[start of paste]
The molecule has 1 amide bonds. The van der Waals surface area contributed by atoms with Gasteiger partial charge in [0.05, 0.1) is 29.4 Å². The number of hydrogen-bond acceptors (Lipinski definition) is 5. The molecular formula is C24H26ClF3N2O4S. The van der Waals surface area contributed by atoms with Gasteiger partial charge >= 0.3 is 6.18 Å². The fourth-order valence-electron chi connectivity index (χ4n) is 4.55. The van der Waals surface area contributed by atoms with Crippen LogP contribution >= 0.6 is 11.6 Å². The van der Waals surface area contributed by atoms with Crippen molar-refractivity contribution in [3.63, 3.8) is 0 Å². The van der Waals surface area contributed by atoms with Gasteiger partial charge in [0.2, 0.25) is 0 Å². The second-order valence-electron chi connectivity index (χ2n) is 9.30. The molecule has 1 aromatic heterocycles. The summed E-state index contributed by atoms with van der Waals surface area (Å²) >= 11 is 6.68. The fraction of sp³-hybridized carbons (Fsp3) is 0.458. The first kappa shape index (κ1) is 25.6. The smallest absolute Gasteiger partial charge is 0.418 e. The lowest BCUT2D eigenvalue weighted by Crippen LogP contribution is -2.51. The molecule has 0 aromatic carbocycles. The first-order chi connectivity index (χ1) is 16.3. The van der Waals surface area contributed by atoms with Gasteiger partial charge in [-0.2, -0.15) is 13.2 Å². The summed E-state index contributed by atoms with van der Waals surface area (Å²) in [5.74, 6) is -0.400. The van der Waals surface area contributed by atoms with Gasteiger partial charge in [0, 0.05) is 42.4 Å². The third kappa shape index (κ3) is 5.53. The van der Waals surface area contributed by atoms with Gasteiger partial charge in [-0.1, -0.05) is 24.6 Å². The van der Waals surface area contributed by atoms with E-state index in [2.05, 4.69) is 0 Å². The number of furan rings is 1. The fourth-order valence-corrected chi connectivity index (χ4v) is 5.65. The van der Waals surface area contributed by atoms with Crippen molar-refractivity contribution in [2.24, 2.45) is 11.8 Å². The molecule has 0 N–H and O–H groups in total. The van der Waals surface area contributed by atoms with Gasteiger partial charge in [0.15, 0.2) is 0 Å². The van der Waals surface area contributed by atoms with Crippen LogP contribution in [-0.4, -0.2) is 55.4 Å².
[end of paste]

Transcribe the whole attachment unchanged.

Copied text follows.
The molecule has 1 amide bonds. The van der Waals surface area contributed by atoms with Gasteiger partial charge in [0.05, 0.1) is 29.4 Å². The number of hydrogen-bond acceptors (Lipinski definition) is 5. The molecular formula is C24H26ClF3N2O4S. The van der Waals surface area contributed by atoms with Gasteiger partial charge >= 0.3 is 6.18 Å². The fourth-order valence-electron chi connectivity index (χ4n) is 4.55. The van der Waals surface area contributed by atoms with Crippen LogP contribution >= 0.6 is 11.6 Å². The van der Waals surface area contributed by atoms with Crippen molar-refractivity contribution in [3.63, 3.8) is 0 Å². The van der Waals surface area contributed by atoms with Gasteiger partial charge in [0.2, 0.25) is 0 Å². The second-order valence-electron chi connectivity index (χ2n) is 9.30. The molecule has 1 aromatic heterocycles. The summed E-state index contributed by atoms with van der Waals surface area (Å²) >= 11 is 6.68. The fraction of sp³-hybridized carbons (Fsp3) is 0.458. The first kappa shape index (κ1) is 25.6. The smallest absolute Gasteiger partial charge is 0.418 e. The lowest BCUT2D eigenvalue weighted by Crippen LogP contribution is -2.51. The molecule has 0 aromatic carbocycles. The first-order chi connectivity index (χ1) is 16.3. The van der Waals surface area contributed by atoms with Gasteiger partial charge in [-0.2, -0.15) is 13.2 Å². The summed E-state index contributed by atoms with van der Waals surface area (Å²) in [5.74, 6) is -0.400. The van der Waals surface area contributed by atoms with Gasteiger partial charge in [0, 0.05) is 42.4 Å². The third kappa shape index (κ3) is 5.53. The van der Waals surface area contributed by atoms with Gasteiger partial charge in [-0.1, -0.05) is 24.6 Å². The van der Waals surface area contributed by atoms with E-state index in [2.05, 4.69) is 0 Å². The number of furan rings is 1. The fourth-order valence-corrected chi connectivity index (χ4v) is 5.65. The van der Waals surface area contributed by atoms with Crippen molar-refractivity contribution in [2.24, 2.45) is 11.8 Å². The molecule has 0 N–H and O–H groups in total. The van der Waals surface area contributed by atoms with Gasteiger partial charge in [0.15, 0.2) is 0 Å². The van der Waals surface area contributed by atoms with Crippen LogP contribution in [-0.4, -0.2) is 55.4 Å².